Stung by string of scandals, the sea service urges legal reforms

| January 13, 2020

Special Warfare Operator Chief Edward “Eddie” Gallagher, left, and his wife Andrea hug after leaving the Naval Base San Diego courthouse after a July court-martial plagued by allegations of police and prosecutorial misconduct. In the wake of the Gallagher case, senior Navy leaders sparked a probe into the Navy’s legal community. (Gregory Bull/AP)

After a string of botched Navy legal incidents including illegal wiretapping, poor legal advice provided to Commanders and unlawful command influence has shaken confidence in the Navy’s legal system, an investigation was ordered by Ex-Secretary of the Navy Richard Spencer.

The Vice Chief of Naval Operations, Robert P. Burke, praised the first major review of the sea service’s legal community in nearly a decade as “thorough.”

“It’s comprehensive,” he said. “It’s very transparent and it speaks for itself” which of course means nothing.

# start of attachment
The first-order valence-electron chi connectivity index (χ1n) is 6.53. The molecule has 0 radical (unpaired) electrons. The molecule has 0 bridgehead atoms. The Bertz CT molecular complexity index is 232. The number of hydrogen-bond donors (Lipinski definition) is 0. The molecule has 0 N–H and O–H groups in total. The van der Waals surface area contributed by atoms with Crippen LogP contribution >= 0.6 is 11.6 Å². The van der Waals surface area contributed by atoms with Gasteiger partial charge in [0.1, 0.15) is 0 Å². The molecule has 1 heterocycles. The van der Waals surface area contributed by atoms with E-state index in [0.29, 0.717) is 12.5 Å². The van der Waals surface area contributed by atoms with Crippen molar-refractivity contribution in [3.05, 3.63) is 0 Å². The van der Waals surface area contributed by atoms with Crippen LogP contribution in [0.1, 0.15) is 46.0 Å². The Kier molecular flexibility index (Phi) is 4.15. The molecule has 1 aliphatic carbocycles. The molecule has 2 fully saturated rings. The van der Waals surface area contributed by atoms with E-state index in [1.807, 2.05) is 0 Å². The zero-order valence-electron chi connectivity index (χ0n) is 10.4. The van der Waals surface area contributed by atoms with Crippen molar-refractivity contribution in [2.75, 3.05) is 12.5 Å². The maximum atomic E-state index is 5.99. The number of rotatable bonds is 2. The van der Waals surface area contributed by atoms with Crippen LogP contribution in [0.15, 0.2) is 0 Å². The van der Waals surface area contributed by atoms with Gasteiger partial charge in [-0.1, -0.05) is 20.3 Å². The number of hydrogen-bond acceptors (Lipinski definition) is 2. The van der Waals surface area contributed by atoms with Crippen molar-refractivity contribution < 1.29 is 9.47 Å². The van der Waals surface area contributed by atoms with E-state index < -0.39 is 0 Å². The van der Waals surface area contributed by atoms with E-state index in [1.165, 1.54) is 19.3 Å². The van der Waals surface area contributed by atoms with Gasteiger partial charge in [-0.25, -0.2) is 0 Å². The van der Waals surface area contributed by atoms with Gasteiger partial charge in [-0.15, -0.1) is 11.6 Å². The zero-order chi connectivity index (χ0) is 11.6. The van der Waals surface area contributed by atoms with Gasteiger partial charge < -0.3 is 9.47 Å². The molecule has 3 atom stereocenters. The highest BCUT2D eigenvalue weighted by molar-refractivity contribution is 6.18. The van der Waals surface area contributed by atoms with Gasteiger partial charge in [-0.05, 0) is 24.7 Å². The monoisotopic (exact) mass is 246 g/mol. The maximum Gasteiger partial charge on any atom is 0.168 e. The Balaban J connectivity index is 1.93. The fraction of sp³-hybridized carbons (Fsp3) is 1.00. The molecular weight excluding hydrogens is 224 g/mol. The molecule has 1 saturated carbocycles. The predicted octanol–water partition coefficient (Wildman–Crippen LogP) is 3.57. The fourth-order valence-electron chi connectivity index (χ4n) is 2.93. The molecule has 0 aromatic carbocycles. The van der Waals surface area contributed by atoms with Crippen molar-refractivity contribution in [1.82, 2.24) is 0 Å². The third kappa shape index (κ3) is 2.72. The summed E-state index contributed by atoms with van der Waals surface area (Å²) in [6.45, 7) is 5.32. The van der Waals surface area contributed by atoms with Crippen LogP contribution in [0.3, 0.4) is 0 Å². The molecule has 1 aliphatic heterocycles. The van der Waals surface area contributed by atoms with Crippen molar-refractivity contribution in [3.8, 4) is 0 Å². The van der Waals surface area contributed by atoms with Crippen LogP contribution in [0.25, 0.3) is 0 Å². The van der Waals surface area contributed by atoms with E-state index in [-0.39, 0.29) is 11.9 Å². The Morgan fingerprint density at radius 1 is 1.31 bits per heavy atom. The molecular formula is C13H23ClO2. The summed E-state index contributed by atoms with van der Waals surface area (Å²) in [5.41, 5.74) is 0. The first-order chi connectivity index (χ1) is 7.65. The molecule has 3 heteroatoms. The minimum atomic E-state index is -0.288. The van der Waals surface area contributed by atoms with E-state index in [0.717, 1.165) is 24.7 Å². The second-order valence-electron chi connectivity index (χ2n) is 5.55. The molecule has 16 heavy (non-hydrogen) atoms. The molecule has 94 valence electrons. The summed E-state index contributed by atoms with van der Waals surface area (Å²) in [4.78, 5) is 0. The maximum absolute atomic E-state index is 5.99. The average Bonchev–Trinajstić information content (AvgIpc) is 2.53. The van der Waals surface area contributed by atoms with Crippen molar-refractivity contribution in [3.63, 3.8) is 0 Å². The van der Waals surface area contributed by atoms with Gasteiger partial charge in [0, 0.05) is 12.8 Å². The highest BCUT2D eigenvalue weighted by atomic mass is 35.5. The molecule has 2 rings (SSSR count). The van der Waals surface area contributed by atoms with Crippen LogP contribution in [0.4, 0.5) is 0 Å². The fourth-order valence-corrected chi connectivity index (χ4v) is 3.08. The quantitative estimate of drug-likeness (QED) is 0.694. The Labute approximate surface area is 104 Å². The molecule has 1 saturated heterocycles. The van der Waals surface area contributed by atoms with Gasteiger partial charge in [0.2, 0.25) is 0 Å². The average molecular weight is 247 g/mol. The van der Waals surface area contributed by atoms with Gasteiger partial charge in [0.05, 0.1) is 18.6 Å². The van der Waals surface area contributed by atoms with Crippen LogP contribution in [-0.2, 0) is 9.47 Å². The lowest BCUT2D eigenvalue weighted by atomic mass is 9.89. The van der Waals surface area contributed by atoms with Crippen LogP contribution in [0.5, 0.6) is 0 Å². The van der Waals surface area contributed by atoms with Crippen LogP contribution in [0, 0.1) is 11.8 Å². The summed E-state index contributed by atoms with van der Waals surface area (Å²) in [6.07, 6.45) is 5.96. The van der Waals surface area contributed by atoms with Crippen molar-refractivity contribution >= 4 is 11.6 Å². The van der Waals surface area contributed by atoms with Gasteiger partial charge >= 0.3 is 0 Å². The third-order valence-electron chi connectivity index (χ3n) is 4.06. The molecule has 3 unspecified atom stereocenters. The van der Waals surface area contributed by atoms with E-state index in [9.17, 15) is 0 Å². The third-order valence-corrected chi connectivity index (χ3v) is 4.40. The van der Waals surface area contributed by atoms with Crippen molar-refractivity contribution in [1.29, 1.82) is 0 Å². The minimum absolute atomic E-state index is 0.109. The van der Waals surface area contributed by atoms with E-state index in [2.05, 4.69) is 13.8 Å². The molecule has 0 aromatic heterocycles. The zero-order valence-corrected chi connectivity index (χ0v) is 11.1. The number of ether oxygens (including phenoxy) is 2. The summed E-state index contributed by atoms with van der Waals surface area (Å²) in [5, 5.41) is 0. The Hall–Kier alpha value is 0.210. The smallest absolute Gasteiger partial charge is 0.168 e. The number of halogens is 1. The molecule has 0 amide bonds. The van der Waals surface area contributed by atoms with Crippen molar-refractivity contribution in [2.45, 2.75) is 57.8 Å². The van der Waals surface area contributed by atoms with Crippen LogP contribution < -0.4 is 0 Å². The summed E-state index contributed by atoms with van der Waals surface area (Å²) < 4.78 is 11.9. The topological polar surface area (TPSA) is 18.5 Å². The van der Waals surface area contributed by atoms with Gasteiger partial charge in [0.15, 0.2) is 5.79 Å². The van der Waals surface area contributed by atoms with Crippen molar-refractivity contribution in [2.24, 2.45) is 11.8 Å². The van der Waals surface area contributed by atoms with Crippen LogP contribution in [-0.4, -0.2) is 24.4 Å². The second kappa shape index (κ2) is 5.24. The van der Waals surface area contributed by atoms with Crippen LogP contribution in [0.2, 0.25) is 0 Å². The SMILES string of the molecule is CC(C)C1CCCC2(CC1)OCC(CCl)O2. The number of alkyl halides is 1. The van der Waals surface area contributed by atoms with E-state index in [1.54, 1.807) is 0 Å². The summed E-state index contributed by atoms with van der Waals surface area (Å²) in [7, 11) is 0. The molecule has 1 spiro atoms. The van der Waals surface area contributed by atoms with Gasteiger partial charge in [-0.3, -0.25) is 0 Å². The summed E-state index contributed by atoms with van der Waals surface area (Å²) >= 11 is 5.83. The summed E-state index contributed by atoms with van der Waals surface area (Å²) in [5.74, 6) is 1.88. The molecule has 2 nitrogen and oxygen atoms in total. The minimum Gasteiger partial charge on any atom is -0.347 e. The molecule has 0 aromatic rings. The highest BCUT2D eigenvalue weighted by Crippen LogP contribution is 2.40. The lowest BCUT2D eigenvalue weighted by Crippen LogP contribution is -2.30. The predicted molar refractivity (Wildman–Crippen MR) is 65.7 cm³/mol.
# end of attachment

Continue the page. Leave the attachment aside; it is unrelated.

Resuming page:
The report falls back on obvious findings that the JAG Corps lacks a culture of grading its own performance and needs better training and professional development.

By Courtney Mabeus

The blue ribbon panel drafting the review recommended that the Navy’s lawyer leadership issue governing principals to buttress JAG officers’ roles as naval officers and attorneys, as well as fostering a climate of “continuous improvement.”

The JAG Corps “needs to embrace a learning culture,” according to the report.

“Navy judge advocates are members of two honorable professions: the profession of arms and the profession of law. As uniformed attorneys, judge advocates support the profession of arms by enhancing personnel and unit readiness, ensuring good order and discipline, and providing sound legal advice in support of the commanders and the units they serve. A clearer understanding of Navy culture and values, and a judge advocate’s role as both a Naval officer and attorney, is required and must be continually reinforced throughout the community,” the panel wrote.


Washington, D.C.-based attorney David P. Sheldon read the report Friday. He had a unique perch on two of the examples of unlawful command influence it highlighted.

He was the winning attorney in the appeal of Senior Chief Special Warfare Operator Keith E. Barry, who saw his sexual assault conviction overturned as a result of unlawful command influence partly blamed on ex-Navy JAG Vice Adm. Crawford.